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Wolfies moving in on the land

Discussion in 'Hunting' started by WTBguns10kOK, Apr 17, 2013.

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  1. WTBguns10kOK

    WTBguns10kOK Member

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    So it snowed again this week, had gone out the previous week to start to get in shape and saw a set of wolf tracks, I think. Went out on day two of bear season this week and now a small pack of 4 wolfies had gone through not 24 hours, I'd guess, before me. Never had seen wolfie tracks in previous years...any unconventional advice for wolfie hunting public land, on the more dense vegetation side of things? Hope they actually have a season this year...

    The other pic is a random pronghorn from last fall that I was told is a good sized one....on private land of course.

    Bored and waiting for some snow to melt and bears to feed.

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  2. Patocazador

    Patocazador Member

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    They had hunting seasons for wolves in Idaho, Montana, Minnesota, Wisconsin, and maybe Wyoming this last year. I'm not sure about Wyo. because the feds were messing with them.
    You don't say what state you live in but if it's California, just forget about hunting them legally.
     
  3. 788Ham

    788Ham Member

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    Nice buck antelope ! That one would be a dandy wall hanger, plus they chew up pretty good too.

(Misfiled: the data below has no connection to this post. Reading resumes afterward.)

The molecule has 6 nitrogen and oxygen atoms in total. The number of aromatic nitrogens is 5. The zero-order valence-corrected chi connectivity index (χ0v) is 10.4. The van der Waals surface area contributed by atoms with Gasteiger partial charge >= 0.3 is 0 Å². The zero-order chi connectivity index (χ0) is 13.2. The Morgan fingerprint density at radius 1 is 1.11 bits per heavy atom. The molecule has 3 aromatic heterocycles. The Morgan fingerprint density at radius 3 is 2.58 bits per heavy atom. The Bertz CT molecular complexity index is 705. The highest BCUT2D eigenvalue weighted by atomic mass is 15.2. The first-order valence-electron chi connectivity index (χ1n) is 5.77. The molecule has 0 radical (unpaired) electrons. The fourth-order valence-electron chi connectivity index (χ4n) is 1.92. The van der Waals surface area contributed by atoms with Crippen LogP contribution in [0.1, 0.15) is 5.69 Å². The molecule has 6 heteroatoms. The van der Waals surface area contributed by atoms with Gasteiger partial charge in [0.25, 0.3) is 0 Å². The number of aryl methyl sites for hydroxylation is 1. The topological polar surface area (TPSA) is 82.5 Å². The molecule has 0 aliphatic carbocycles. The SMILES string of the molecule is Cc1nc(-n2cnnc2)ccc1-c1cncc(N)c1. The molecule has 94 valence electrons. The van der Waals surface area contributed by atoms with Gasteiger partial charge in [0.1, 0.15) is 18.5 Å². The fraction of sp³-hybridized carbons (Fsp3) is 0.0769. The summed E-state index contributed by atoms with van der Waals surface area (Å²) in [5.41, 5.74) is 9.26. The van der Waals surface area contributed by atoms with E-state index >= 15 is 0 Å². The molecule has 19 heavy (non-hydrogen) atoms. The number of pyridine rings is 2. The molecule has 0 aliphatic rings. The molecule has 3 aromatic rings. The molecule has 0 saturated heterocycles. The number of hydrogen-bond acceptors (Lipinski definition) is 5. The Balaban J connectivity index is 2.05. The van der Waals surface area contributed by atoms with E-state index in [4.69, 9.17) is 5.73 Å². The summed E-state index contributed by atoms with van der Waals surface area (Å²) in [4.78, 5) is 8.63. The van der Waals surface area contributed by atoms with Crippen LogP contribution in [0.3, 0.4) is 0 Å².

4. buck460XVR

    buck460XVR Member

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    Same here. Went turkey hunting last week in the snow and saw more wolf tracks than turkey.
     
  5. 25cschaefer

    25cschaefer Member

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    Unconventional advise; drink Bud Light, pee, and toss your cans in the woods.

    I hate people who litter and despise folks that get drunk while handling firearms but; a couple of years ago when I was hunting on public land in MT I across one of those giant 24oz cans of Bud Light that had been ripped to shreds by a pack of wolves. The can was about 20yds from the gate at a walk in area and was only there for a maximum of 3 hours. I had walked in, no can, walked around and on the way back I cut some people tracks and wolf tracks. The "hunters" had walked in about 1/4 mile, peed, and turned around. There were wolf tracks all around where they had peed and the pack followed their tracks right back to the can where it looked like the pack had a battle royale over the hick backwash.
     
  6. caribou

    caribou Member

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    If they were really fresh, you could have howl'd them in, easily.
    I only see thee sets of tracks, but yer first picture didnt load. Look like small ones, yearling or such. The one that moved off the trail was picking up speed , but the other two seem calm enough.

    Wolfing is fun and profitable.
     
  7. WTBguns10kOK

    WTBguns10kOK Member

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    Interesting about the beer thing...thanks for the story.